This last year brought with it a few changes for me, including getting married and moving into a favela in Rio de Janeiro. I am frequently surprised by things I see and hear and yet it’s also remarkable how quickly I’ve found myself accepting frankly shocking situations as the new normal.
There is never a dull moment living in a favela. One of our neighbours sits outside our house soaking up the early morning sunshine and communicates to her children (across 300m) using the ancient medium of guttural bellowing, much in the same way that a football supporter at the top of the stands seeks to make themselves heard by their team on the pitch. Her tactic is very effective, but then it’s no contest as she has no competition at all at 7.30am.
Another neighbour uses a similar technique every school night to call her ten year old daughter home at 11pm. I knew her daughter’s name before I ever saw her and, for the first couple of months, whenever I saw the child I would mentally yell her name with the requisite crescendo to the final two syllables. You still get a good build though, as her name is five syllables long.
Grown men frequently urinate on our bathroom wall (the outside, thankfully) but it hadn’t really occurred to me that there might be a trickle down effect, as they say. That is, until one evening when my husband and I were chatting with a friend while nearby some children were playing around a table and chairs. With no ceremony whatsoever, the six year old climbed up onto the table, opened his flies and peed everywhere, while his sister and cousin continued playing without batting an eyelid.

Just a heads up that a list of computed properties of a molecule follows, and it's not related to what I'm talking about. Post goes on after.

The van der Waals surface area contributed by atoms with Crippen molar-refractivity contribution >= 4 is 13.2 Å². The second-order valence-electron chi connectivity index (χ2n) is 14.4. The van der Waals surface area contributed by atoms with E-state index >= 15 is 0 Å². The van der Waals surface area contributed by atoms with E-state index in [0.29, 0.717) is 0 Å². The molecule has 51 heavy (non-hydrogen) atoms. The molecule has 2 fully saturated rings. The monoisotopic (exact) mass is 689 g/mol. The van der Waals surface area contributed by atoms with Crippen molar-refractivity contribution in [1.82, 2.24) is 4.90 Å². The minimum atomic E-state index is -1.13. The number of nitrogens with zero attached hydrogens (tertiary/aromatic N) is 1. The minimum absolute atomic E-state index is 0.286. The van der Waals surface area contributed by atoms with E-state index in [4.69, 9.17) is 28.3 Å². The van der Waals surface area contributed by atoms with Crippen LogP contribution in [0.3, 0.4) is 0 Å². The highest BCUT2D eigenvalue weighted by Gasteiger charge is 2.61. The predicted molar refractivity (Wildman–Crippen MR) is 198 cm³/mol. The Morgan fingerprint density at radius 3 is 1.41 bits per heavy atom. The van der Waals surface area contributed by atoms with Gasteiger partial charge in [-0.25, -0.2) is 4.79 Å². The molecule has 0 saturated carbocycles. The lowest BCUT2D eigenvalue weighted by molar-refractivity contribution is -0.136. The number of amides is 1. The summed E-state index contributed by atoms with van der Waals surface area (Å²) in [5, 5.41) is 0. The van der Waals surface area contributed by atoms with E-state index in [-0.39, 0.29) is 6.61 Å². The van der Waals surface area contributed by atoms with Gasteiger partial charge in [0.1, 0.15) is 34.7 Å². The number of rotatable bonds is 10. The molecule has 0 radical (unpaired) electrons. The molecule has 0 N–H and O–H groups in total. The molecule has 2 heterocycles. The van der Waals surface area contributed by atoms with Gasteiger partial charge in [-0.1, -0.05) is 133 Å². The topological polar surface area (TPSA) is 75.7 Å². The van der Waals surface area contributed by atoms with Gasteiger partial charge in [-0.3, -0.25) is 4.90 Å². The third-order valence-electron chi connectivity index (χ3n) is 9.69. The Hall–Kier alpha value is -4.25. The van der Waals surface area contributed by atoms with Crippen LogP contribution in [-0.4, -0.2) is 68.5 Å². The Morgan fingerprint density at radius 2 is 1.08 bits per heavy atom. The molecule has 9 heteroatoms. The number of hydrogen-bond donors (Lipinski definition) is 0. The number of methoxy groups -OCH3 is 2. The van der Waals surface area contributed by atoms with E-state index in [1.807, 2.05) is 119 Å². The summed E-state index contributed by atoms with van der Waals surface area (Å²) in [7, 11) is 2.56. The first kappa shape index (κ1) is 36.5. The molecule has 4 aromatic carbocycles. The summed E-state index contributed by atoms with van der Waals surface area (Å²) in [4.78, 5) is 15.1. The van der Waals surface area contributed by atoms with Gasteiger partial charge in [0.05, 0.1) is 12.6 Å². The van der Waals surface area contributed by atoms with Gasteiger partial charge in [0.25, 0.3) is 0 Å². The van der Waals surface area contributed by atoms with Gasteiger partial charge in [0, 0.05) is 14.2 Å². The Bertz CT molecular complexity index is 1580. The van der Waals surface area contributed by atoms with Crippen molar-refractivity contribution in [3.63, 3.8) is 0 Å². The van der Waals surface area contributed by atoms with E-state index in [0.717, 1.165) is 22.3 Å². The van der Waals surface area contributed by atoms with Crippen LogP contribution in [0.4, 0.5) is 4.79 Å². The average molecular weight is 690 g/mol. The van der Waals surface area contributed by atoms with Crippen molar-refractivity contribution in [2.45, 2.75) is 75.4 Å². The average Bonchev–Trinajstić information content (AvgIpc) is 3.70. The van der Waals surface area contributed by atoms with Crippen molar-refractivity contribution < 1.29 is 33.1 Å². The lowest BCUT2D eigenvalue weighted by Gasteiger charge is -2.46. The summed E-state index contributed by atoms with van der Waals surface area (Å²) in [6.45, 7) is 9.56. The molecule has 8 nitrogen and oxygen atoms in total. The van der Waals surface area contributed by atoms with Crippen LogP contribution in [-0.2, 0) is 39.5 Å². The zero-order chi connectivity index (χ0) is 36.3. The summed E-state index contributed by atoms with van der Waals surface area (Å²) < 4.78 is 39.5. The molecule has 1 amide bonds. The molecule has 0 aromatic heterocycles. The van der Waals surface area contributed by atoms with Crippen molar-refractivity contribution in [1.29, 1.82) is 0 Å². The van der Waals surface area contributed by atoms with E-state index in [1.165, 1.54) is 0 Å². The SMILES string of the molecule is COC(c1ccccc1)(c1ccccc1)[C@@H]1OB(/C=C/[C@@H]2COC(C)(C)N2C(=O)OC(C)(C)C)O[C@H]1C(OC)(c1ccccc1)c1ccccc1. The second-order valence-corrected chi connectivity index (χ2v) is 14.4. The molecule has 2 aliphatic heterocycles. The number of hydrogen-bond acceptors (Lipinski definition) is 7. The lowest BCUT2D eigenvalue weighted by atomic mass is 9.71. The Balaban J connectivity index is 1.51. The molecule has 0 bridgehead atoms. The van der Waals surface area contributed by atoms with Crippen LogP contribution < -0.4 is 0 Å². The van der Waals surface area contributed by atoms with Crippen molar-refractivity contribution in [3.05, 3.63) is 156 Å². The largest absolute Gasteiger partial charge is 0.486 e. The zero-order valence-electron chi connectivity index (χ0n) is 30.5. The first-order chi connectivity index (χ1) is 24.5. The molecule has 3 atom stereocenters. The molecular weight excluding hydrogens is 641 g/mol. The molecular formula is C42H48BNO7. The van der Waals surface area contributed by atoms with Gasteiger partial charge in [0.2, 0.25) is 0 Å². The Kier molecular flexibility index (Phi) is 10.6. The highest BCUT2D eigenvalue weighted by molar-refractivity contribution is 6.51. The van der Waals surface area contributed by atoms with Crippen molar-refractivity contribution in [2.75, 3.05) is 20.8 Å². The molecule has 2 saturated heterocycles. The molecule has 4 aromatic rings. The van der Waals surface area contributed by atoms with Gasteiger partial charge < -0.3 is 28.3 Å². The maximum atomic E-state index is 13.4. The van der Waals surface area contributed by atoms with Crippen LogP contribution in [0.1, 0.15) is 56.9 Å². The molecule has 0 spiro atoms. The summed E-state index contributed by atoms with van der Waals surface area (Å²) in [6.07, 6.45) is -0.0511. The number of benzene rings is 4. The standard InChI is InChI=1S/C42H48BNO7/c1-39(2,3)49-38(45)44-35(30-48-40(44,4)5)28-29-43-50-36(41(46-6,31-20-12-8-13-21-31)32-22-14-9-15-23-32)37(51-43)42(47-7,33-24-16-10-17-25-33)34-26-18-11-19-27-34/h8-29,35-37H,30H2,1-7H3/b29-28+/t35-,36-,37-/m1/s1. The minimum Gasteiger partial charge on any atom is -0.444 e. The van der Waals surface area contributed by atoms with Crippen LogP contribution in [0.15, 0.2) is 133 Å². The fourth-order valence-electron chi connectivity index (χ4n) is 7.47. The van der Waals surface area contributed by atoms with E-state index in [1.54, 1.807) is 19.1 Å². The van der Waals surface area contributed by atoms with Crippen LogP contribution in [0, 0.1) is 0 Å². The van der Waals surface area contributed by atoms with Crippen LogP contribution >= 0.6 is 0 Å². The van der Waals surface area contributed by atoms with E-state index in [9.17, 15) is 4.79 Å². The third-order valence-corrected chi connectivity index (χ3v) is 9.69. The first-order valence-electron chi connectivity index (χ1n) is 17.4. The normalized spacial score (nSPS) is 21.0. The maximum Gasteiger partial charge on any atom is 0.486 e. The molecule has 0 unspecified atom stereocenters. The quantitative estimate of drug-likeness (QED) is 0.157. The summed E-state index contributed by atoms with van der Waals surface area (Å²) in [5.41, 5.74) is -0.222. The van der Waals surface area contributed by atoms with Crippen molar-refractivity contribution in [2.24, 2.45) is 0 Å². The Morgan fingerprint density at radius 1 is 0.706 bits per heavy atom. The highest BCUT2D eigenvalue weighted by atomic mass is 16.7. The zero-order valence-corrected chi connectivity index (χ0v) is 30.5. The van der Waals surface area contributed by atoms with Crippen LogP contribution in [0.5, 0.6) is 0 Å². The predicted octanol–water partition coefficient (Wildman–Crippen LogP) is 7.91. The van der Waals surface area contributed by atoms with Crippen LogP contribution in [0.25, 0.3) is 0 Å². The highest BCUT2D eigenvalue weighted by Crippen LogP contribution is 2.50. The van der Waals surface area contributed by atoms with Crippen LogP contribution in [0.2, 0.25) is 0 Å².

Of course, there are usually connections if you know where to look. The first time I heard a group of children outside whistling across the mouth of a metal tube, I (very naively) assumed that they had a recorder and were doing what I used to do as a kid and blowing really hard until it screamed. But my husband explained to me that the children were copying what they see gang members do when they blow across the muzzles of their guns. It was heartbreaking to discover the truth, so when I heard that for myself one evening, everything that it stood for made the noise itself even more haunting.
Just before Christmas, I happened to glance out of the window mid washing up one morning and was surprised to see a fire. It turned out that one of our neighbours was melting down some copper cable to sell. Fortunately, we have glass in that window so the rubber fumes could only get in a bit around the edge.
Our window looks over plenty of happier moments too. We’ve played What’s the time Mr Wolf, tag and other catching games. Our neighbours’ four year old gleefully shouts “Você não me pega, Cara de meleca” (You can’t catch me, Snotface) as he disappears behind the house and his giggly shrieks are guaranteed to put a smile on even the hardest face! The other boys like to play football against the wall, punctuated by a great deal of swearing. And, of course, there is always the chatting and laughing and joking around that makes up daily life here.
This post was originally published on the 2nd of January 2017 and has been transferred from my previous blog (Brazil from the outside in hosted by Blogger) after some technical difficulties with the site.